Do you need to exercise to lose weight? Is losing weight through diet alone possible?
According to John Walker, the author of The Hacker’s Diet, you can exercise for an hour and only burn 300 calories, but it only takes one Snicker’s bar to offset your workout. That’s why Walker suggests primarily relying on a calorie deficit to lose weight rather than on exercise.
Here’s why, when it comes to losing weight, diet outweighs exercise.
If It’s So Simple, Why’s It So Hard?
It’s hard to lose weight today because millions of years of biological evolution are working against us.
For most of the world’s history, it was hard to get enough food to survive. Human tribes might go weeks between a big hunt. Sudden droughts might kill off plants that we ate.
So we evolved behaviors to get through periods of famine. After your tribe brings back a woolly mammoth, you eat all the calories you can to stockpile up fat to survive through harsher times. This means that whenever you see an excess of food, you tend to want to eat as much as you can.
The problem with today’s environment is that food is always readily available. Unlike millions of years ago, most people will find it extremely hard to starve to death.
But your survival signal is still pinging all the time, urging you to eat more. Some of us have stronger such signals than others. So while your rational brain knows you should be of lean weight, your animal brain wants to stockpile all the calories it can, to last through a famine that will never come.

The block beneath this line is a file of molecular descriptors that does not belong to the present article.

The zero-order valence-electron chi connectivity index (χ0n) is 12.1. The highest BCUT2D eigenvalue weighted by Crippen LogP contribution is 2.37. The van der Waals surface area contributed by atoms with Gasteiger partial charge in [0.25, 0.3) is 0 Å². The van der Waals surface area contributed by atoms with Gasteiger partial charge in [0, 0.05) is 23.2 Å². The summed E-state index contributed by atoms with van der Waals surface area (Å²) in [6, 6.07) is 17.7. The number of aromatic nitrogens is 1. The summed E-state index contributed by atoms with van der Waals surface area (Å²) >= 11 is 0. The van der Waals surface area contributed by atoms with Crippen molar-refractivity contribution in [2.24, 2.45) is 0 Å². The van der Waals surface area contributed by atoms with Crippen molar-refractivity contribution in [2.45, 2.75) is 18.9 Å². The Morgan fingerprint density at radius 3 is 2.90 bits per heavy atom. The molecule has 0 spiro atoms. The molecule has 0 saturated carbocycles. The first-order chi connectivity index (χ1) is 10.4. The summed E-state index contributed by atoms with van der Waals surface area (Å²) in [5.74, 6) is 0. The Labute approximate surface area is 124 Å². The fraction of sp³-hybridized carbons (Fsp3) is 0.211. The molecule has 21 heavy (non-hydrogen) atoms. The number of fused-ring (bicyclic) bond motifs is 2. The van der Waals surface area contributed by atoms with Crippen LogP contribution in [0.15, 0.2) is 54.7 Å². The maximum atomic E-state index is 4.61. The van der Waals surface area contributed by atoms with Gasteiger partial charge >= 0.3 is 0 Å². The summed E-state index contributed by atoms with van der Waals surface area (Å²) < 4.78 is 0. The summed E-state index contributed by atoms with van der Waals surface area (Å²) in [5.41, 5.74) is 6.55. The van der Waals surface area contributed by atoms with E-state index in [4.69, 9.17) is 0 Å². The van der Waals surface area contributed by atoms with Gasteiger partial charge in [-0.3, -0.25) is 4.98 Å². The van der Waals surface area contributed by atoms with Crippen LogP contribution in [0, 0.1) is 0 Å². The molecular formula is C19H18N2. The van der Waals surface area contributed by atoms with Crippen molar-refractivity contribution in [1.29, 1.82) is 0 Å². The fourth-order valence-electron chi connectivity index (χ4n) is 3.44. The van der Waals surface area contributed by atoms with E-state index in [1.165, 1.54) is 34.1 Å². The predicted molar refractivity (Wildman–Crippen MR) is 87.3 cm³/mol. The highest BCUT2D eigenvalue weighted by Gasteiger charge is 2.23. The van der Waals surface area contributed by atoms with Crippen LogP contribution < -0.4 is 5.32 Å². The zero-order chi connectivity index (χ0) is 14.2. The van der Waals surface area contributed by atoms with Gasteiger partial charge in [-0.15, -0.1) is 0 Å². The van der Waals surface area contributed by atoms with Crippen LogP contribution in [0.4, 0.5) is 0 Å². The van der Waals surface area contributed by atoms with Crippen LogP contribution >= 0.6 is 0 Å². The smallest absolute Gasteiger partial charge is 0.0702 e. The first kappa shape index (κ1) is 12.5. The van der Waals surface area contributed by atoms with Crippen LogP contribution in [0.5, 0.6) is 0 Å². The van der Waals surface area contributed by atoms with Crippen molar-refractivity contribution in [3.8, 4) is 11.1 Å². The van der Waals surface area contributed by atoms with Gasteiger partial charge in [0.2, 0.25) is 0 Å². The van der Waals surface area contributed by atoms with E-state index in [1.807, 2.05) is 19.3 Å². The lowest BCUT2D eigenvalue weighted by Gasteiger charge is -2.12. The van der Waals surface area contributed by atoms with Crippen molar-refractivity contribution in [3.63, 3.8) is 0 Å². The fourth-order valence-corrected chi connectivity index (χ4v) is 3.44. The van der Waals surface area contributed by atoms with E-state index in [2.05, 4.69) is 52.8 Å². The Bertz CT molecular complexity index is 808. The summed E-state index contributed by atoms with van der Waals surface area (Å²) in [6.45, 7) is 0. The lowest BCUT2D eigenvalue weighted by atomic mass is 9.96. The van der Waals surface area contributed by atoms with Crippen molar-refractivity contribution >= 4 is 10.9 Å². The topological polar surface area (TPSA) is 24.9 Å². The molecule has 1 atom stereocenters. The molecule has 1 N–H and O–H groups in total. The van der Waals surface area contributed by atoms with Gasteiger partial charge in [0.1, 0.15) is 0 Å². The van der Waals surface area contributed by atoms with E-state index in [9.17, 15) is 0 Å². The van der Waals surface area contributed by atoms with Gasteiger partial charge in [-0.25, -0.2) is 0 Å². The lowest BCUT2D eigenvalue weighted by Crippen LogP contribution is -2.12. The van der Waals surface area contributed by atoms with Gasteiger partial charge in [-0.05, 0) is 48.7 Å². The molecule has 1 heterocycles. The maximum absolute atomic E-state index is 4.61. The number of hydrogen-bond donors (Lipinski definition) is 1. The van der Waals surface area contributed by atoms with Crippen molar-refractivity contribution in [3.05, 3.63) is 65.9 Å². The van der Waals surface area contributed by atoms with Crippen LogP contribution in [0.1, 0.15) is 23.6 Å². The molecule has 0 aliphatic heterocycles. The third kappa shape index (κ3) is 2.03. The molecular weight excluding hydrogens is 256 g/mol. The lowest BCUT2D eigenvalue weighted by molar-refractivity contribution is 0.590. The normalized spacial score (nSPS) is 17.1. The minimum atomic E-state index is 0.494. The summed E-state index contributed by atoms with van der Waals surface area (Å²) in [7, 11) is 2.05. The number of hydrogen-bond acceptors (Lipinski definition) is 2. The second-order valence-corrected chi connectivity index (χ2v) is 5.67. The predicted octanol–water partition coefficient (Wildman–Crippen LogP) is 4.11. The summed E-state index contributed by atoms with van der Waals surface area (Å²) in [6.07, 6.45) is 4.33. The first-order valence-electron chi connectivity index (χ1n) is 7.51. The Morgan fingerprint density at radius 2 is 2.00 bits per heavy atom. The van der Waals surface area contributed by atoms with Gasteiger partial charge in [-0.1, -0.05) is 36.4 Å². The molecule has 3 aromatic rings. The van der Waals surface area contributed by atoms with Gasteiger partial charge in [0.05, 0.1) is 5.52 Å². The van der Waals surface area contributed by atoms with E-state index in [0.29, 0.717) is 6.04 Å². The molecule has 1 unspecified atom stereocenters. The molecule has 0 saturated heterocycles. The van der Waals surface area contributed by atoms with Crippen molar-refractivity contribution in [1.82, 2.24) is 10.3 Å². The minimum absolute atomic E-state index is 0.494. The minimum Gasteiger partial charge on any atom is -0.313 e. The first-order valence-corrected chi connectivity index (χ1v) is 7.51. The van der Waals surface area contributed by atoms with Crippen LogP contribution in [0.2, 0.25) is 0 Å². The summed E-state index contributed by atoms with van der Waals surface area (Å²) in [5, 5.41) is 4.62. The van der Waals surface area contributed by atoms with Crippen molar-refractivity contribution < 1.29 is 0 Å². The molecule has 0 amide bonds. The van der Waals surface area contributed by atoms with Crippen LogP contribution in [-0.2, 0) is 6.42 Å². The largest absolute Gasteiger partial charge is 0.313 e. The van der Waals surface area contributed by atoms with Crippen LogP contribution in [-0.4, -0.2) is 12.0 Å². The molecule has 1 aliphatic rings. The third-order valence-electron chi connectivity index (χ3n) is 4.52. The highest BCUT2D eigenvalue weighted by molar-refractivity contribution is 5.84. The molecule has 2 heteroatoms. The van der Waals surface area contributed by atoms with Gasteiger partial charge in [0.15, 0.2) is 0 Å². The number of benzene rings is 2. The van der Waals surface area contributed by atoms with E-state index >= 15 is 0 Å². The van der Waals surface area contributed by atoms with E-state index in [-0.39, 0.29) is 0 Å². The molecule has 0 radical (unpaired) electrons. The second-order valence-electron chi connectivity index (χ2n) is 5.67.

Unfortunately, to lose weight, you will need to go hungry. As we’ll discuss later, your body has a calorie setpoint that it expects; deviating under this will set off the hunger signal. Rest assured, this pain is temporary and won’t last forever—you won’t be hungry when you’re maintaining weight.
It’s Hard to Exercise the Pounds Away
So you need to run a calorie deficit to lose weight. In the Calories In, Calories Out model, one part of the equation is how many calories you eat. Can you change how many calories you burn per day?
By far, most of what your body is burning each day is used for daily maintenance. It takes a lot of energy to stay warm at 98.6°F, to power your brain, and to keep your cells healthy.
It’s tempting to think about adding on exercise to burn the food away. You might know an athletic person who seems to be able to eat whatever they want and never worry about their weight. But losing weight through diet alone is actually more effective than exercise.
Let’s examine the calories burnt. An hour of walking burns only 300 calories per hour. Swimming, 400 calories per hour; tennis 500 calories per hour; jogging 700 calories per hour.
These numbers look pretty big, maybe enough to outweigh that extra slice of pie you want to eat. But do you remember the last time you sustained activity for a full hour without stopping? And can you really do this, every single day of the week, without fail?
In contrast, compare that to calories from food: six Oreo cookies have 300 calories; a Snickers bar, 275 calories; medium fries at McDonald’s, 340 calories. Is it easier to not eat the medium fries, or to jog for half an hour? Most people would say the former.
Furthermore, many people cancel out their activity by eating more to compensate. Feel good about running a mile? Add a little more peanut butter to your sandwich.
By far, most people who are successful at losing weight do it by controlling their eating. In most people’s experience, it’s easier to lose 500 calories per day by eating less than to burn it through exercise.
This isn’t to say that exercise is unimportant. It’s good for your body and has benefits beyond weight loss. But don’t think that exercise can do the whole job. You’ll likely end up disappointed and abandon the whole program.
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Here's what you'll find in our full The Hacker's Diet summary:
- An engineer’s approach to weight loss
- Why losing weight is so hard even though it's so simple
- What you have to do to maintain your ideal weight for the rest of your life